7 State of the worldThe MDG report 2011 suggests that reaching all the MDGs by 2015 will be a challenge as the most vulnerable are still beyond reach. This is especially so in Sub Saharan Africa and South Asia.There are still 1.2 billion very poor people (those living on less than $1 a day) and 40% of the world’s population still lives on less than $2/day;The worlds’ richest 500 individuals have a combined income greater than that of the poorest 416 million, the average income in the richest 20 countries is 37 times that in the poorest 20 – a ratio that has doubled in the past 40 years;More than 1 billion people in low- and middle-income countries lack access to safe water, 1.4 billion have no access to electricity , and 2 billion lack adequate sanitation ;Two-thirds of all fisheries are exploited at or beyond their sustainable limits, and half or more of the world’s coral reefs may perish in this century.Three of nine interlinked planetary boundaries (rate of biodiversity loss, climate change and human interference with the nitrogen cycle), have already been overstepped as per recent estimates.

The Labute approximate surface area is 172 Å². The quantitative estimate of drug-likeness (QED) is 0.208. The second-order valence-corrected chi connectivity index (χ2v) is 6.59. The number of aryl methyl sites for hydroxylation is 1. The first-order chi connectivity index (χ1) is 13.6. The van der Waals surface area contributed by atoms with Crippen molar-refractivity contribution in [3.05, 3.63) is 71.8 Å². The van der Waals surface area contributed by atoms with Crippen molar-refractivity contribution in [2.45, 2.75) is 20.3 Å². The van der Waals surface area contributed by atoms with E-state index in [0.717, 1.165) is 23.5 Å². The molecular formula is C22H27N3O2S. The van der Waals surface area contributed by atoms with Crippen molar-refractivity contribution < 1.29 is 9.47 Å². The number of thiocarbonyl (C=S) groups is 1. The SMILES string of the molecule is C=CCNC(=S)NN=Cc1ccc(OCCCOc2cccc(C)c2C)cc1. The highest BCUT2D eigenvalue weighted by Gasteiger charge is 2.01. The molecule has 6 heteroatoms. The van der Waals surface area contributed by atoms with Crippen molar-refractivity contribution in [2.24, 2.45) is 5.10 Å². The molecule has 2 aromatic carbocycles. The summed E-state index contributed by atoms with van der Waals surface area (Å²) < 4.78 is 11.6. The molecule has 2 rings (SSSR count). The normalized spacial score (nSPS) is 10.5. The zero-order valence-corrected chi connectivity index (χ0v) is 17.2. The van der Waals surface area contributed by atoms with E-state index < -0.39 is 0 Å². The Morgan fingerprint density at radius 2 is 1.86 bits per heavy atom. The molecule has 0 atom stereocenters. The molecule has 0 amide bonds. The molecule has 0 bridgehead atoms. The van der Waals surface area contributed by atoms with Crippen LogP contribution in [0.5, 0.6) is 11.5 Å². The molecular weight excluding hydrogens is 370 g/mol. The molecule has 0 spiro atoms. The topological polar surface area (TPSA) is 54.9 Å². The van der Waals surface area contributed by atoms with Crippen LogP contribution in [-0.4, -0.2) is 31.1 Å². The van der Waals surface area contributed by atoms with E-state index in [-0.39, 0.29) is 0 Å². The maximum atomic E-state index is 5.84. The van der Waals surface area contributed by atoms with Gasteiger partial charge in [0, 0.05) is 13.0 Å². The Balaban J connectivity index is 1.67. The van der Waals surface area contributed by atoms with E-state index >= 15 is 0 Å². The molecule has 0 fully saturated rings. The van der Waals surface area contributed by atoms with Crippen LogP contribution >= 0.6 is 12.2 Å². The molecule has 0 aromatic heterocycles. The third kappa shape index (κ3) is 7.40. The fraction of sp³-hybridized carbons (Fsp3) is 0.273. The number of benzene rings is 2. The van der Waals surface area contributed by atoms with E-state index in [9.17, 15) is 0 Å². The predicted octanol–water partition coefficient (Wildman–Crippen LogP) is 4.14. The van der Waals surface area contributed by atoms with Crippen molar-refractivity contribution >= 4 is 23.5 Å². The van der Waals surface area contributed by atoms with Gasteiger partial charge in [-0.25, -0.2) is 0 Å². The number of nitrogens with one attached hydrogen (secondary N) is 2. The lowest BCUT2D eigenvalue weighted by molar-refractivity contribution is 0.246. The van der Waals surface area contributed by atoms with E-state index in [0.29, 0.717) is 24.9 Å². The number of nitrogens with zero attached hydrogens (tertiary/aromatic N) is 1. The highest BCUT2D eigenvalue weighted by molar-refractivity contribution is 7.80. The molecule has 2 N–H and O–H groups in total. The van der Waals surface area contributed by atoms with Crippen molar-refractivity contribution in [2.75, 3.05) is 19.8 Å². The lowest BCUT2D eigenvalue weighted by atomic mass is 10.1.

8 New and emerging challenges Transnational risks such as communicable disease, climate change, water conflicts, energy security, cyber security, and terrorismSince 2008, we have witnessed high financial volatility and uneven growth performance which has increased social distributive tensions.Increased burden of disease in developing countries, estimated between 25-25%, attributed to environmental causes. Risks are linked to poverty, gender and social factors.Many of these security concerns, serious enough on their own, also have inter linkages, e.g., food-energy-water, climate-energy-securityAn increasing international development and environmental commitments’ funding gap: estimated in the range of $ bn/ year between 2012 and 2017 ( $156 bn for climate change, $ bn for ODA).A reduced multilateralism
9 Global Partnerships will depend on commitment of nations to development CDI, 2010Source: